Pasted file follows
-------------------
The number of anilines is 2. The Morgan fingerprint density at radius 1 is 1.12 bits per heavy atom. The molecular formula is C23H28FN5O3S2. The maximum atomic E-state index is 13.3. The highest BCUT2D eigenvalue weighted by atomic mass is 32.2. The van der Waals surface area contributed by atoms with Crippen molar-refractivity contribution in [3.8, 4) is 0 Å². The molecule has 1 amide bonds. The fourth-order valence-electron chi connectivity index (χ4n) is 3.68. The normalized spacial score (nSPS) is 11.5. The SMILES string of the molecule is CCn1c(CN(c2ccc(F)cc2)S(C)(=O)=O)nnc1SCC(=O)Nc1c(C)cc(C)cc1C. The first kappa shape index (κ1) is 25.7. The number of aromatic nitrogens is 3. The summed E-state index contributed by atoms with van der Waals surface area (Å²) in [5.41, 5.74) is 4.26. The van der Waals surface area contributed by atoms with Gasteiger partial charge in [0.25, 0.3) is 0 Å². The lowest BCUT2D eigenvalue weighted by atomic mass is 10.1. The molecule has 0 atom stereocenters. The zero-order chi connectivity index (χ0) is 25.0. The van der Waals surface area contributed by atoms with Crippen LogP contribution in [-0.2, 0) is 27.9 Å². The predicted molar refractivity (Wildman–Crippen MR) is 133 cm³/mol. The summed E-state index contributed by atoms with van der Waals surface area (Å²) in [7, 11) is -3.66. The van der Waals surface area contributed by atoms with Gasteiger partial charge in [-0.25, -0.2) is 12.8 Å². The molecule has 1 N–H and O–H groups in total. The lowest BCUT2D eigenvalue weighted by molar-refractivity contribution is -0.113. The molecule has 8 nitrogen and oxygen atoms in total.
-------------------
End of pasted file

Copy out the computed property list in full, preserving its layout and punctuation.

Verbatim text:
The number of anilines is 2. The Morgan fingerprint density at radius 1 is 1.12 bits per heavy atom. The molecular formula is C23H28FN5O3S2. The maximum atomic E-state index is 13.3. The highest BCUT2D eigenvalue weighted by atomic mass is 32.2. The van der Waals surface area contributed by atoms with Crippen molar-refractivity contribution in [3.8, 4) is 0 Å². The molecule has 1 amide bonds. The fourth-order valence-electron chi connectivity index (χ4n) is 3.68. The normalized spacial score (nSPS) is 11.5. The SMILES string of the molecule is CCn1c(CN(c2ccc(F)cc2)S(C)(=O)=O)nnc1SCC(=O)Nc1c(C)cc(C)cc1C. The first kappa shape index (κ1) is 25.7. The number of aromatic nitrogens is 3. The summed E-state index contributed by atoms with van der Waals surface area (Å²) in [5.41, 5.74) is 4.26. The van der Waals surface area contributed by atoms with Gasteiger partial charge in [0.25, 0.3) is 0 Å². The lowest BCUT2D eigenvalue weighted by atomic mass is 10.1. The molecule has 0 atom stereocenters. The zero-order chi connectivity index (χ0) is 25.0. The van der Waals surface area contributed by atoms with Crippen LogP contribution in [-0.2, 0) is 27.9 Å². The predicted molar refractivity (Wildman–Crippen MR) is 133 cm³/mol. The summed E-state index contributed by atoms with van der Waals surface area (Å²) in [7, 11) is -3.66. The van der Waals surface area contributed by atoms with Gasteiger partial charge in [-0.25, -0.2) is 12.8 Å². The molecule has 1 N–H and O–H groups in total. The lowest BCUT2D eigenvalue weighted by molar-refractivity contribution is -0.113. The molecule has 8 nitrogen and oxygen atoms in total.